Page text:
In this STSM, we extended our code to include non-adiabatic coupling between multiple intermediate resonant states. In this way, we are able to test a hypothesis developed by our experimental partner, Thomas Weinacht (Stony Brook University), that such vibrational couplings are at the origin of some of the peaks in the photo-electron spectrum of Iodobromomethane. We have tested our new implementations, comparing a 0-dimensional, a 1-dimensional and our new 1-dimensional code with couplings. First simulations on a model with arbitrarily chosen parameters show that indeed non-adiabatic couplings can lead to additional peaks in the photo-electron spectrum, see Fig. 1. The model consists of a ground state |0>, two intermediate resonant states |i1>, |i2> and two electronic continua |c1>, |c2>. The states |0> and |i1> are coupled via a 5-photon process, while the states |i1> and |c1> as well as |i2> and |c2> are coupled via a 2-photon process, respectively. A non-adiabatic coupling between |i1> and |i2> can be switched on and off. If the coupling is present, an additional peak appears in the photo-electron spectrum.


STSM by Philipp Marquetand and Matthias Ruckenbauer, University of Vienna, Wien (AT)  with Tamas Rozgonyi, Hungarian Academy of Sciences,Budapest (HU)
On July  21th, 2014 (6  days)UNIVIE-Logo_RGB_01

Adiabatic elimination for strong-field ionization with quantum dynamics

We develop a simplified theoretical description and the corresponding code for the quantum-dynamics simulation of strong-field multiphoton ionization. Any occurring intermediate off-resonant states are not treated explicitly in the propagation but removed by adiabatic elimination (ADEL) from the system of equations of motion. For the representation of the ionization continuum, a Legendre-polynomial based discretization ansatz (DIC) is used.
In this STSM, we evaluated various critical assumptions in the ADEL for the case of one-dimensional quantum-dynamics (QD). Especially, the validity of neglecting the kinetic energy on the states to be eliminated in the ADEL and the applicability of the multiphoton rotating wave approximation required in-depth consideration. The final equations of motion were integrated in a QD code and first tests showed an excellent agreement between the propagations of the full system including off-resonant states and when using ADEL.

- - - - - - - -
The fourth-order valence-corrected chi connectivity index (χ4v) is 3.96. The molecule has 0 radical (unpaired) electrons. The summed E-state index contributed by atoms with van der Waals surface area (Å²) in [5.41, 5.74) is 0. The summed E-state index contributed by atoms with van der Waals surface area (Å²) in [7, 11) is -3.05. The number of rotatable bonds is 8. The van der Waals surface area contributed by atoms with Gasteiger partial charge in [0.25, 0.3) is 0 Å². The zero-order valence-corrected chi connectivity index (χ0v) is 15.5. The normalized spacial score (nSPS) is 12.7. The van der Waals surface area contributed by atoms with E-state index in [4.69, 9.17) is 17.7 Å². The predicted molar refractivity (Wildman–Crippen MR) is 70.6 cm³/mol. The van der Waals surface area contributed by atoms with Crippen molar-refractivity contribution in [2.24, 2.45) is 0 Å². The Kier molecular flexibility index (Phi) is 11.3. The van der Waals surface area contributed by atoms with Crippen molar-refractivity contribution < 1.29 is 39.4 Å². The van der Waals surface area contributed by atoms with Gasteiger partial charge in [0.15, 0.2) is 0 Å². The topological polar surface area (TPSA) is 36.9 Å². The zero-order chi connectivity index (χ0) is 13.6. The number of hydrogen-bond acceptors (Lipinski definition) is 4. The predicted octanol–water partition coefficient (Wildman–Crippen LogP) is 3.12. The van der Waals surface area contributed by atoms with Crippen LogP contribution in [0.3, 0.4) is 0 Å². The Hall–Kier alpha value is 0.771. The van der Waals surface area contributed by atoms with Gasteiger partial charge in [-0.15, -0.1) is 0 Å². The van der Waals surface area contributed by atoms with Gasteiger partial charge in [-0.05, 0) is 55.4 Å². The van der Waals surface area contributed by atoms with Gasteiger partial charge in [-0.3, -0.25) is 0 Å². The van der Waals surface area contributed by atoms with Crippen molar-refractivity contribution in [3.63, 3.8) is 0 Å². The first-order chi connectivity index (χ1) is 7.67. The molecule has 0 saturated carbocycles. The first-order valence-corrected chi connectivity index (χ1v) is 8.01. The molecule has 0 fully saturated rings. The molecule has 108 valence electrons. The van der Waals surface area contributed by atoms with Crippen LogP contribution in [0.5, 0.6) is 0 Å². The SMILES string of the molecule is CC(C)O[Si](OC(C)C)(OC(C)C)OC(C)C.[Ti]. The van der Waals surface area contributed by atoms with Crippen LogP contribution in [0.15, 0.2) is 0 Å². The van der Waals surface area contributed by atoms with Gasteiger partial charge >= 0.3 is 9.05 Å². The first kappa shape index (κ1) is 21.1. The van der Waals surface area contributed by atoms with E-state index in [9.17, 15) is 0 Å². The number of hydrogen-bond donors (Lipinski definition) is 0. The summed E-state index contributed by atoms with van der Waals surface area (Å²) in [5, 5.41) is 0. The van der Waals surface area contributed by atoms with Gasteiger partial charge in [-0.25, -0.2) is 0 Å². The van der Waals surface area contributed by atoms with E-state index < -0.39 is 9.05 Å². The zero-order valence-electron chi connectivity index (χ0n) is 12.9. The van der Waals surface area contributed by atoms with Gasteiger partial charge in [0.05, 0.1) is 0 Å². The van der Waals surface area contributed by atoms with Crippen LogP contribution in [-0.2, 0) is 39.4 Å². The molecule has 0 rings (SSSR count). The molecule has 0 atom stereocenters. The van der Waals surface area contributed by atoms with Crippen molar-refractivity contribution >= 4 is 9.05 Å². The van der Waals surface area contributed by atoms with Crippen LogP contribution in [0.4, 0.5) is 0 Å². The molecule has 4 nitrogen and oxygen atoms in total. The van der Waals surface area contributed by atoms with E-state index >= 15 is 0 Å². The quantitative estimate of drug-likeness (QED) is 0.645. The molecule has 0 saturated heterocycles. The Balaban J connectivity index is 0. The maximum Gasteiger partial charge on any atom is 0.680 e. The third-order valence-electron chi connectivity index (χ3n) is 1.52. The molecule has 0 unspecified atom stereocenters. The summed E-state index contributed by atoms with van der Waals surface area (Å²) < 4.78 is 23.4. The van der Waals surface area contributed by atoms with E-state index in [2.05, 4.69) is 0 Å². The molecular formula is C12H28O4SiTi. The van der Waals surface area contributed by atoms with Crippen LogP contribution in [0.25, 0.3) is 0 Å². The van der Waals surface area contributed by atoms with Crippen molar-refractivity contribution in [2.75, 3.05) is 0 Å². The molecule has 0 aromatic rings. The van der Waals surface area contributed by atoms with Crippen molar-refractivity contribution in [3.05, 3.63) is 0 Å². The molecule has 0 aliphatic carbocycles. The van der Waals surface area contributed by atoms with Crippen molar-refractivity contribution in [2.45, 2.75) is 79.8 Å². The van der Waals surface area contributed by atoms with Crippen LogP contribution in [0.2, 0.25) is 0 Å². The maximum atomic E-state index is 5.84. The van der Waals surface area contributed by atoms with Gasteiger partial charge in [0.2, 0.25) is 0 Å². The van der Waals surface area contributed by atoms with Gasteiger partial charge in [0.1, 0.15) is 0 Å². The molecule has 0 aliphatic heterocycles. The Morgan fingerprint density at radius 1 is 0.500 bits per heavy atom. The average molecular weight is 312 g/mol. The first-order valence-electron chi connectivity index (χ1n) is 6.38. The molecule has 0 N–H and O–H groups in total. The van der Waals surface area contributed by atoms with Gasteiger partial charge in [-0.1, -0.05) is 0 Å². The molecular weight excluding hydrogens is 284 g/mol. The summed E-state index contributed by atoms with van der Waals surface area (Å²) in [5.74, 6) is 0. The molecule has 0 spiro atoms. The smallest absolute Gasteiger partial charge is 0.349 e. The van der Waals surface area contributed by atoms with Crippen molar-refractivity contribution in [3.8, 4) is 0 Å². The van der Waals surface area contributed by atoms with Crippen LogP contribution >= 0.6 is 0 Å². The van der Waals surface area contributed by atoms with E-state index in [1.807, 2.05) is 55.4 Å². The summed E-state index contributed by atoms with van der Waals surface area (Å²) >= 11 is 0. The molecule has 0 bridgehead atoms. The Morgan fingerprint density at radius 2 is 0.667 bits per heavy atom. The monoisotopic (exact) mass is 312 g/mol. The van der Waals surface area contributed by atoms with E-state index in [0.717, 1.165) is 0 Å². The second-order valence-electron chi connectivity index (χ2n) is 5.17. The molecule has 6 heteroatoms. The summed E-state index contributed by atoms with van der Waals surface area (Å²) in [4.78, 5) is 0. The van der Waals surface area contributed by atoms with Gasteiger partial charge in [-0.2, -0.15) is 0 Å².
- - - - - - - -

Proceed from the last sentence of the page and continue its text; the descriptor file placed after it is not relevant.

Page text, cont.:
In discussion with Prof. Dr. Thomas Weinacht (Stony Brook University) who was on a research visit in Budapest during the STSM we agreed on a concrete joint project for a mixed theoretical-experimental publication.


Control of Chemical Reactivity: Working Group 3 Meeting of COST Action CM1204
Birmingham, UK.
Mon. 14th – Wed. 16th April 2014

The meeting was a short workshop aimed at theoreticians and experimentalists interested in using light fields to control molecular reactions. Invited speakers covered a range of topics in the field, such as control in condensed phases, strong field control, polyatomic light-matter interactions, attosecond pulse control. The idea was to bring together people from the different areas to exchange ideas and identify the present state-of-the-art and problems to be solved.

The structure was based on oral presentations including overview seminars from leading researchers, state-of-the-art research talks and presentations by young researchers. Posters were also presented throughout the meeting and at a focused poster session. There were long discussion time amongst participants. wg3-birmingham-group_photo

The number of participants was 39 from 11 countries with a mix of ages and career stages. There was a good atmosphere of discussion at the meeting. The final program of the meeting can be found below.

The Local Organiser,
Prof. Graham Worth
School of Chemistry, University of Birmingham, UK